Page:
Thread Subject: Re: Background on what is covered by Sec. 255 Rules
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From: Gregg Vanderheiden
Date: Wed, Dec 12 2007 11:05 PM
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Here is my crack at it. Karen may have a more authoritative knowledge on
this but here is my understanding.
Gregg C Vanderheiden Ph.D.
> -----Original Message-----
> From: = EMAIL ADDRESS REMOVED =
> [mailto: = EMAIL ADDRESS REMOVED = ] On Behalf Of Peter Korn
> This suggests that a computer-to-computer free service like
> Skype wouldn't be considered a "Telecommunications Service"
> by the 1996 Telecom Act, although the Skype-Out service
> (which they charge for) would be considered a
> "Telecommunications Service".
Actually, the FCC declared anything over Internet as info service and not
telecom (even though the Internet - the whole Internet - would otherwise
meet the definition of telecom).
So Skype and all other internet based systems are not telecom
However, the FCC has now ruled that VoIP systems that are interconnected
with the PSTN are to follow telecom access rules.
So it is complicated. The VoIP systems aren't telecom but they are
covered by telecom regs.
PS don't use Skype as an example because for some reason I don't think they
are covered (yet) even thought they connect to PSTN through Skype out.
> > 2. Any manufacturer of telecommunications equipment or customer
> > premises equipment ( 47 CFR 6.1)
> > - Definition of Telecommunications equipment-
> > equip is equipment used by a carrier to provide telecommunication
> > service
> > - CPE - equipment employed on the premises of a person
> other than
> > a carrier to originate, route or terminate telecommunications.
> I don't see a definition of "carrier" (unless it is someone
> who provides a "Telecommunications Service", so it isn't
> clear to me whether I should consider software like Skype
> "telecommunications equipment"/"CPE" or not. Also, said
> software can be used (as I noted) for free calls as well as
> for paid calls (SkypeOut), with the only change being whether
> the use has become a customer or not, and of course server
> Thoughts on this anyone?
See above. Use a different provider than Skype. It is confusing right
> > 3. Any telecommunications carrier (47 CFR 6.1)
> > 4. Any provider of interconnected VOIP service (47 CFR 6.1)
> > 5. Any manufacturer of equipment or CPE specifically
> designed to
> > provide VOIP (47 CFR 6.1)
> Again, does it matter here whether said VOIP is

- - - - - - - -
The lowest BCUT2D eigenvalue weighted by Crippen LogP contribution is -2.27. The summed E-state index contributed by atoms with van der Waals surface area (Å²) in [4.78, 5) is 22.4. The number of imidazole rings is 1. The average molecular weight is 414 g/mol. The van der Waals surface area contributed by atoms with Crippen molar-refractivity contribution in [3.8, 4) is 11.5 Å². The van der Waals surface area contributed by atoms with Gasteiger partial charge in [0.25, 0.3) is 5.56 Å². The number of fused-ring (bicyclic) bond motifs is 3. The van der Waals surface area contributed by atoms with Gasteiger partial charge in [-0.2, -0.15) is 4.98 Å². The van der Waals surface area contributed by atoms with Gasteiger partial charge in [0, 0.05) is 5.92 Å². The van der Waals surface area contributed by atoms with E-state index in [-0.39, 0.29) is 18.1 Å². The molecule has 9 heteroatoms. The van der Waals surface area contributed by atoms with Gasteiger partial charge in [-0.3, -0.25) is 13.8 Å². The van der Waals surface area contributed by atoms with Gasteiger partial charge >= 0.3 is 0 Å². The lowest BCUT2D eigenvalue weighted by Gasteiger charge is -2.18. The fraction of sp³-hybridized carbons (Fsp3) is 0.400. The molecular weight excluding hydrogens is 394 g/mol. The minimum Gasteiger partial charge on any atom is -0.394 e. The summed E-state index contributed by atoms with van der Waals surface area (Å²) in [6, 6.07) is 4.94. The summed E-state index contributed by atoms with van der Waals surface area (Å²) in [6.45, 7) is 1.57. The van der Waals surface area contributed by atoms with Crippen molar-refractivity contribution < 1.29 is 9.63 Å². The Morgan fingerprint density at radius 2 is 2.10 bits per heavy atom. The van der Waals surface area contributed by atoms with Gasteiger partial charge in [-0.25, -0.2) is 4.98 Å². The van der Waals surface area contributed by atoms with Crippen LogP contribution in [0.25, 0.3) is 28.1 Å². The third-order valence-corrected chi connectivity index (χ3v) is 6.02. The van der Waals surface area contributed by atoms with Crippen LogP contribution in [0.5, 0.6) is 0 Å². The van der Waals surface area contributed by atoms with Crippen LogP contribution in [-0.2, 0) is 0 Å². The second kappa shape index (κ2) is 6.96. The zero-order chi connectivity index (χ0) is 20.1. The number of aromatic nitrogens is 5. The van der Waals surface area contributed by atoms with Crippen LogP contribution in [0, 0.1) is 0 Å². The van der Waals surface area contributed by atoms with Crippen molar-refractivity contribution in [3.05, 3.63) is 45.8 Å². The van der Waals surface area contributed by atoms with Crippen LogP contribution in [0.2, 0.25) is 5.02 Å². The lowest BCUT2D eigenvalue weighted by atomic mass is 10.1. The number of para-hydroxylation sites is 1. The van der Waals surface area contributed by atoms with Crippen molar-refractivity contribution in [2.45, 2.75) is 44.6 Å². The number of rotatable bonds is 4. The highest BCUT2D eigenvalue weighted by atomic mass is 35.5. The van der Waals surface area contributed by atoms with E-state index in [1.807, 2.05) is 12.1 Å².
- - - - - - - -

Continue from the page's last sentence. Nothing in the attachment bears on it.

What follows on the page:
> interconnected or not?
> If I design VOIP software that does not interconnect with
> POTS, then am I still a "manufacturer" under this?
You would not be "interconnected VoIP". But you couldn't make any phone
calls to PSTN phones either.
Also - when PSTN goes away they will have to redefine all this again.
> > 6. Any provider of voicemail or interactive menu service (part
> > 7.1)
> > 7. Any manufacturer of telecommunications equipment or
> CPE which
> > performs a voicemail or interactive menu function (part 7.1)
> Again for #6 and #7, does it matter if this is interconnected
> to POTS or not?
No - these are definitions of telecom. So VoIP that is interconnected is
not telecom but is covered.
And if it isn't interconnected it would not be covered by the current FCC
ruling. But may be under future rulings as things change.
And of course these are all covered under 508 and maybe even under ADA for
> > II. Covered Functions
> > 1. Part 6.11 and 7.11 Information, documentation and training
> > - "Manufacturers and service providers shall ensure access to
> > information and documentation it provides to its customers,
> if readily
> > achievable. Such information and documentation included
> user guides,
> > bills, installation guides for end-user installable devices, and
> > product support communications, regarding both the product
> in general
> > and the accessibility features.."
> > 2. "An entity that provides both
> > telecommunications services and
> > non-telecommunications services, however, is subject to section 255
> > only to the extent that it provides a telecommunications service"
> > (September 1999 255 Order, paragraph 80.)
> > 3. "In connection with multipurpose equipment, we adopt our
> > tentative conclusion that CPE is covered by section 255 only to the
> > extent that it provides a telecommunications function." (September
> > 1999 255 Order, paragraph 87)
> OK, this seems to help in the Skype canonical case (assuming
> that "telecommunications function" mirrors
> "telecommunications service" and only kicks in when a fee to
> the public is involved) - suggesting that
> 255 only applies only at that point to CPE.
> I'm using Skype as the well-known example, but there are
> plenty of other software voice products/offerings (e.g.
> GoogleTalk, Windows Messenger, Apple's video conferencing,
> Ekiga) - all of which are computer to computer and generally free.
I don't think it is the FREE part that triggers it. It is the
'interconnected to PSTN' part.
> Peter Korn
> Accessibility Architect,
> Sun Microsystems, Inc.
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